Wednesday, April 25, 2012 - 12:05pm
Media researcher Mark Kassof today published results of a recent survey he took of adult (18-64) Pandora listeners. In a nutshell, he asked these listeners to score various music experiences on a "1-to-5" scale on how similar or different they were from Pandora (these included Clear Channel's iHeartRadio Internet radio service, the on-demand Spotify service, SiriusXM satellite radio, iPod/mp3 listening, FM radio, compact discs, and YouTube).
Of the nearly 1,200 Pandora listeners in the survey, 95% of them had an opinion when it came to Pandora vs. FM radio. Of that group, nearly half (49%) scored the difference as a "1" or a "2" (a "1" means "totally different").
So, we're at about 548 Pandora listeners now -- all of whom perceive a significant difference between Pandora and FM radio. Kasof asked them, "In what way or ways is FM radio different than Pandora?" By far, the most popular responses (besides "Other" which Kasof said was 30%) were "Not as much choice in listening" (31%) and "More/too many commercials" (26%). No other response scored higher than 8%, most were about 4%.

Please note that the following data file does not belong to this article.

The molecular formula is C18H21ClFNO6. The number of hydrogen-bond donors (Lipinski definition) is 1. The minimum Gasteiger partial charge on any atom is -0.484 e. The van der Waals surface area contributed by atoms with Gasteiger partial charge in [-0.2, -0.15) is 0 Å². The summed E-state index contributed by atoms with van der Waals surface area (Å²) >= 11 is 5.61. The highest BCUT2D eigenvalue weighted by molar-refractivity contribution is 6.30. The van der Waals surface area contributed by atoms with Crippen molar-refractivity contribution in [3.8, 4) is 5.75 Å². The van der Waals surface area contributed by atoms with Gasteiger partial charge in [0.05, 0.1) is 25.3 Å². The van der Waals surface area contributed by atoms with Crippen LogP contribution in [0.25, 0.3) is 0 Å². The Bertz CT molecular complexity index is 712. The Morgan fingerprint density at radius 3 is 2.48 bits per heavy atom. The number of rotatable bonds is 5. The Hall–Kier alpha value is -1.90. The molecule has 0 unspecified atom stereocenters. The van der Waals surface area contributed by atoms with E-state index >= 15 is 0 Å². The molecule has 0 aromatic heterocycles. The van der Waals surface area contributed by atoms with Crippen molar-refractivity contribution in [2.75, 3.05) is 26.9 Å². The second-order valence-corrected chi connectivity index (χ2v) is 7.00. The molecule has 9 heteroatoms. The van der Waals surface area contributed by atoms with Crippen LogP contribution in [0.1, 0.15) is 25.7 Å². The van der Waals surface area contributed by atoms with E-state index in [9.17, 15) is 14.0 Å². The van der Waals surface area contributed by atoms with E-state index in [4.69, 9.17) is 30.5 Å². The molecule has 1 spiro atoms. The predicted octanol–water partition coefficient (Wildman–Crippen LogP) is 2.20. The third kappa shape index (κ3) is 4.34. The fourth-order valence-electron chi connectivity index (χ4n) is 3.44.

So, Pandora listeners say the significant differences between the service and FM is "choice" (select genre, choose artists, skip songs, etc.) and spot load. Surprise, right? Naturally, these differences -- perceived as negative -- made a majority of these Pandora listeners regard FM radio as "worse to listen to" than Pandora. Again, no big surprise. (Actually, only 76% said these differences made FM radio worse... 11% said these differences made FM radio better! Wha?)
Nevertheless, most of FM’s differences are clearly negative for these Pandora listeners (we are talking to Pandora listeners, after all).
Here we want to point to Kassof's conclusion:
"They think FM is either totally different or very different. They represent nearly half of Pandora listeners. They overwhelmingly think Pandora is better.
"So, Pandora may not be radio, but that doesn’t make it any less of a challenge to radio. "The question is: How does radio meet this challenge?"
So there it is. Call Pandora "radio," call it a "soulless celestial jukebox/playlist generator," call it a "ham sandwich." It doesn't matter. If it's a rival station, a new online service, or a small white rectangle in your pocket that radio is now competing against for listeners, radio needs to address it. Listeners certainly aren't concerned whether Pandora is "radio" or not.
Read Mark Kassof's blog post here.